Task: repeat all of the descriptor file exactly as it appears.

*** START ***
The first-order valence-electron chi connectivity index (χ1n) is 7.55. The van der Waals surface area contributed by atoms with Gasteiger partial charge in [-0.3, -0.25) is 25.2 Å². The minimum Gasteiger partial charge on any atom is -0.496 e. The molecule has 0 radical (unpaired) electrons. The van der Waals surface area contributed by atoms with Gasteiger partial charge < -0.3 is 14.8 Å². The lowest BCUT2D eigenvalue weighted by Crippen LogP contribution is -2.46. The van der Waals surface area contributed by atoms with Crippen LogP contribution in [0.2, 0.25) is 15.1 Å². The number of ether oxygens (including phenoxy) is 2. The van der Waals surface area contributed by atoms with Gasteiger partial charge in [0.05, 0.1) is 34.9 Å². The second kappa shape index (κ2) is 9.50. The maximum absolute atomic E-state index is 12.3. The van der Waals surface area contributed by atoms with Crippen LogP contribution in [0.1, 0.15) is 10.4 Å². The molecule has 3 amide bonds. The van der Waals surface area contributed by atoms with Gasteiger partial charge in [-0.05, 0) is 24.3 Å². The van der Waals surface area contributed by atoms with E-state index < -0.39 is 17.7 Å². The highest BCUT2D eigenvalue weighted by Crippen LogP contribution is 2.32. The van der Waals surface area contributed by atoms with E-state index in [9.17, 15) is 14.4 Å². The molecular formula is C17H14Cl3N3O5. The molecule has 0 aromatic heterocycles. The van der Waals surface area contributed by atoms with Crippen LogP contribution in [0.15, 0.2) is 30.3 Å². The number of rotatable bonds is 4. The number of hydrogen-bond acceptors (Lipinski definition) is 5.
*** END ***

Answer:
The first-order valence-electron chi connectivity index (χ1n) is 7.55. The van der Waals surface area contributed by atoms with Gasteiger partial charge in [-0.3, -0.25) is 25.2 Å². The minimum Gasteiger partial charge on any atom is -0.496 e. The molecule has 0 radical (unpaired) electrons. The van der Waals surface area contributed by atoms with Gasteiger partial charge < -0.3 is 14.8 Å². The lowest BCUT2D eigenvalue weighted by Crippen LogP contribution is -2.46. The van der Waals surface area contributed by atoms with Crippen LogP contribution in [0.2, 0.25) is 15.1 Å². The number of ether oxygens (including phenoxy) is 2. The van der Waals surface area contributed by atoms with Gasteiger partial charge in [0.05, 0.1) is 34.9 Å². The second kappa shape index (κ2) is 9.50. The maximum absolute atomic E-state index is 12.3. The van der Waals surface area contributed by atoms with Crippen LogP contribution in [0.1, 0.15) is 10.4 Å². The molecule has 3 amide bonds. The van der Waals surface area contributed by atoms with Gasteiger partial charge in [-0.05, 0) is 24.3 Å². The van der Waals surface area contributed by atoms with E-state index < -0.39 is 17.7 Å². The highest BCUT2D eigenvalue weighted by Crippen LogP contribution is 2.32. The van der Waals surface area contributed by atoms with E-state index in [9.17, 15) is 14.4 Å². The molecular formula is C17H14Cl3N3O5. The molecule has 0 aromatic heterocycles. The van der Waals surface area contributed by atoms with Crippen LogP contribution in [0.15, 0.2) is 30.3 Å². The number of rotatable bonds is 4. The number of hydrogen-bond acceptors (Lipinski definition) is 5.